Tuesday, October 25, 2011

And Their Worm Shall Never Die

I just got a great question by email concerning the use of wormers. Once again we fall into the problem of definitions and misuse of terms. What most people hate about natural horsemanship is a practice that is not even natural horsemanship at all. Ignoring discipline and control is not natural horsemanship. It is neglectful training. Ignoring health problems in horses is not natural horse care. It is neglectful care.

Worming strategies are complicated by the threat of parasite resistance to the major classes of dewormer drugs. The development of parasites that are completely resistant to these drugs is the greatest threat looming on the horizon for horses in America. We have to come to view deworming drugs the same way that we view antibiotics--as something to be used with care so that they will continue to have any use whatsoever.

The ideal situation is to worm horses after conducting a fecal egg count in order to determine the need for worming. The old practice, still unfortunately advocated by some vets, is a bi monthly rotational system of worming. Such a system encourages the development of super worms that cannot be treated by existing drugs.

I consider such a practice unethical. The eggs of the super worms will reach other horses and the super worms will slowly spread as horses are bought, sold, competed, and transported across the country. Unfortunately, few horse owners are aware of this threat.

The purchase of wormer is my second largest expense after hay. It is absolutely necessary for nearly all young horses, nearly all old horses, and perhaps 25% of adult horses that are still in their prime. The young, the old, and those with poor immune system self protection against parasites serve as breeding farms for worms and make it harder for healthy adult horses to fight off infestation.

My horses have a much lower incidence of infestation as a result of some management changes that I have made in the past two years. I keep foals and weanlings away from the main herd. The foals and weanlings are thus unable to constantly re-infest the larger herds. Nearly all of my hay is now fed in round bale holders and or nets. This reduces potential for contamination of the hay. Unfortunately, we now experience summer droughts as a regular part of our weather cycle. My horses are not receiving as much pasturage as I prefer. The only positive aspect of this is that fewer parasite eggs are consumed because there is less grazing available.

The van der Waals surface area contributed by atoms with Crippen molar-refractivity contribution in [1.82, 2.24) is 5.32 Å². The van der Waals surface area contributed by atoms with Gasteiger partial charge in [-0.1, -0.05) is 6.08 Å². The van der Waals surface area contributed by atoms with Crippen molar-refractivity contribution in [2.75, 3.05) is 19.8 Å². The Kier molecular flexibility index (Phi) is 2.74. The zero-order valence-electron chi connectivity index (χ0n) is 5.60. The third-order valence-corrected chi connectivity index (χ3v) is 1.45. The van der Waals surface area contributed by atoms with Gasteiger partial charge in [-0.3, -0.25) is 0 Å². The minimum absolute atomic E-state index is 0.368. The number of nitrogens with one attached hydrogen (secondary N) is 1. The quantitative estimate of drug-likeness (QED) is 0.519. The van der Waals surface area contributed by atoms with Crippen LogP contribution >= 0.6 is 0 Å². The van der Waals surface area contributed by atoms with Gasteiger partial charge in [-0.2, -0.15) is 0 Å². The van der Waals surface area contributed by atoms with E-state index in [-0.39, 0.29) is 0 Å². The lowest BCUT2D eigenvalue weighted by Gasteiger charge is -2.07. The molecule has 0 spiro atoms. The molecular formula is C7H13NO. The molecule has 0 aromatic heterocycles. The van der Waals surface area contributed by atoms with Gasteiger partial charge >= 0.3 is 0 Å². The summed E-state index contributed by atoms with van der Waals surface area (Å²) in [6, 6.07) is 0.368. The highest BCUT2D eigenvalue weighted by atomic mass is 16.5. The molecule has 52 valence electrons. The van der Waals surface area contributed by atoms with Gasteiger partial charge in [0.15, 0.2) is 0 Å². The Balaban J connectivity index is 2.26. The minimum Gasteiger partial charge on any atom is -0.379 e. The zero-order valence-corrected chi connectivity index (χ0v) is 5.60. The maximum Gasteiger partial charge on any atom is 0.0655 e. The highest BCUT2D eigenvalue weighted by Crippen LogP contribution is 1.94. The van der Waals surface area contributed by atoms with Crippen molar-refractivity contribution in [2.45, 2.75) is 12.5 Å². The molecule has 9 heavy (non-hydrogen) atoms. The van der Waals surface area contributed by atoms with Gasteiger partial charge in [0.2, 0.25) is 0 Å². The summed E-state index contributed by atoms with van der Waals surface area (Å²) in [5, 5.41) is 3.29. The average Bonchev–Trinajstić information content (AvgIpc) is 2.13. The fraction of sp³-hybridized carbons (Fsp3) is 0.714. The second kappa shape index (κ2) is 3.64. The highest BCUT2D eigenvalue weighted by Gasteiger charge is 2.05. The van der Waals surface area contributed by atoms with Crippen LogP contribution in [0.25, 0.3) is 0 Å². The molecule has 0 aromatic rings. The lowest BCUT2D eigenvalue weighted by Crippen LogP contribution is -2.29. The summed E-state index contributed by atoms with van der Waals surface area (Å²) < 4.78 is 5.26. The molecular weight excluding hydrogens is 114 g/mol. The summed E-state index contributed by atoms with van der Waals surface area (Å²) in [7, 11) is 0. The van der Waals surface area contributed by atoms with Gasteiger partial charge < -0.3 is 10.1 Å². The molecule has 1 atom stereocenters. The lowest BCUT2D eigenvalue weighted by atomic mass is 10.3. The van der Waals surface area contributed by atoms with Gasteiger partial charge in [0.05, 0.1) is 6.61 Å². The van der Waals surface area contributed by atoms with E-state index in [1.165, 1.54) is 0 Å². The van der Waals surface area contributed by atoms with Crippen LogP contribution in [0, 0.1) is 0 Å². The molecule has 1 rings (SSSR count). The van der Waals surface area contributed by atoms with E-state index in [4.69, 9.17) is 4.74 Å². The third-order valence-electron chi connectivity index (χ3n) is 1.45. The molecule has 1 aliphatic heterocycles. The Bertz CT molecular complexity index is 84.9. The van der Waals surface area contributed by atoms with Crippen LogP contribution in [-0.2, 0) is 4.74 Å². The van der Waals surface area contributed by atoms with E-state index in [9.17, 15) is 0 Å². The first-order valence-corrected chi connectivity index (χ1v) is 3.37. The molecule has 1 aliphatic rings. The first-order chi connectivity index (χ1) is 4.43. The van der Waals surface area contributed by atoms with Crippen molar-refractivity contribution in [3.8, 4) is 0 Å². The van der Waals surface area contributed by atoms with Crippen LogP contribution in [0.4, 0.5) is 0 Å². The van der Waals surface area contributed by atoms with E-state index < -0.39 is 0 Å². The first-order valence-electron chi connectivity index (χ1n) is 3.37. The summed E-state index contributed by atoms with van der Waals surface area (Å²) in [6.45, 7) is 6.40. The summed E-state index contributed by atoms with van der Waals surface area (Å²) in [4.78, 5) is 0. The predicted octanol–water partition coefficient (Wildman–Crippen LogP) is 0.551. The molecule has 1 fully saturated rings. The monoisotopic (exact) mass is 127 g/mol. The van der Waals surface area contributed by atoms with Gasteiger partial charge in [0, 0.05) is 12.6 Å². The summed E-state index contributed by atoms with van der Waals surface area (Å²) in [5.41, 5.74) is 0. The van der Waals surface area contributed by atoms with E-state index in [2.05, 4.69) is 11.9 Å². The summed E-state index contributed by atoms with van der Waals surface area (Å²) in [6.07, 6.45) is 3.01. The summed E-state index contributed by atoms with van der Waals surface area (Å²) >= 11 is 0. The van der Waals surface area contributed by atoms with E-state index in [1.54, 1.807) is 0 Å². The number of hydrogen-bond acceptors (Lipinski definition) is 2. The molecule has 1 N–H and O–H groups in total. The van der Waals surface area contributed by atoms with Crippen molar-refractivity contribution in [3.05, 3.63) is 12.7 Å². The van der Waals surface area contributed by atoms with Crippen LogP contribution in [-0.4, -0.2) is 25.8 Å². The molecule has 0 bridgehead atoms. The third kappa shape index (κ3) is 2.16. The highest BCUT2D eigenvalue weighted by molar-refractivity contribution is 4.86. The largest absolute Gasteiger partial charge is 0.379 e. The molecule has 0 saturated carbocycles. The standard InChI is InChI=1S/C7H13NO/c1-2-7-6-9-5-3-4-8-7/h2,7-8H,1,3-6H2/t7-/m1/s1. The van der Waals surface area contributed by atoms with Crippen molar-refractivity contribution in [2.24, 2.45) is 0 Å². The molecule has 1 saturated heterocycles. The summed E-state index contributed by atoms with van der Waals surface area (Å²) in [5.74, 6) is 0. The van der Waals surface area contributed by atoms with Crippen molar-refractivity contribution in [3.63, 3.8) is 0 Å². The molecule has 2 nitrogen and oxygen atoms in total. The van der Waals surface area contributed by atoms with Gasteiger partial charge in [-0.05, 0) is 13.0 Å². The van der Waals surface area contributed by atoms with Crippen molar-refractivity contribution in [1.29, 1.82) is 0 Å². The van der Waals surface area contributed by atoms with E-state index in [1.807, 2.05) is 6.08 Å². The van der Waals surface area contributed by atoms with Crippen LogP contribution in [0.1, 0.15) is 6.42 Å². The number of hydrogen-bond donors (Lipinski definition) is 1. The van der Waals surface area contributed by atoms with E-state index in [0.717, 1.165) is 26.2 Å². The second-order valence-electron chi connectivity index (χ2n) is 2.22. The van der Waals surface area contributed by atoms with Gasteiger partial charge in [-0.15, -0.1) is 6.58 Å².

All of this brings us to my most controversial idea concerning proper stewardship of horses. I have been asked, often in a rather hostile tone, "Do you think that you know as much about your horse's health care needs as your vet?"

I most certainly do and if you do not your horse is at risk. This is not because of any fault of the vet. Your vet only sees your horse for a few minutes each year. Your horse cannot tell him where it hurts. If you have the proper relationship with your horse you can tell the vet where he hurts. I like my vets. I admire my vets. They are a great resource, but they are not around my horses several hours each day as am I. I am always the first responder and I owe it to my horses to be a qualified first responder.

To become a qualified first responder takes work and research. The answers are at your finger tips if you are reading this from a computer. Stay away from fake science. Stay on the cutting edge of medical equine research. Focus on digestive maladies because that is what is most likely to kill your horses. Horses can recover from the most horrific injury would that one can imagine with little human intervention yet they can colic and die from a stomach ache of so little severity that if we had the same symptoms we would not even miss a day of work.

Use science. Do not get your information from an established horse world that lauds the cutting edge research of 1986 while desperately trying to sell you something.

Give yourself a quick self test to see where you stand as a first responder.

Answer the following:

Does ivermectin kill tapeworms?
Which clears sand from the digestive tract best wheat bran or psyllium?
One horse has slightly visible ribs. The other has a crested neck and fat deposits at the base of its tale. Which is at the greatest health risk?
Can a horse's mineral needs be met with the use of a trace mineral block in the pasture?
What is best used to put weight on a horse increased fat or increased simple carbohydrates?
Does a coggins test prevent sleeping sickness?
Are stitches the preferred way to treat large surface wounds above the knee?
You have a perfectly healthy acting month old foal that can sit up but not rise. When helped to its feet it happily canters off. This goes on for days. Is his problem nutritional or joint related?
Your horse eats non toxic tree bark and even entire non toxic trees the size of baseball bats. What does he need more of in his diet? Is there a problem that he does so?
Does adding a supplement of psyllium in the amount of a few spoonfuls daily prevent sand accumulation?
Your horse has hoof cracks. Which is most likely the solution--better supplements or changes in hoof trimming strategy?
What is a horse's natural body temperature?
When are the best times of the year to treat for tape worms?
At what time of the day is the sugar level highest in pasture?

This is just a quick list off of the top of my head. Your horse would really appreciate it if you knew the answers to each of these questions.

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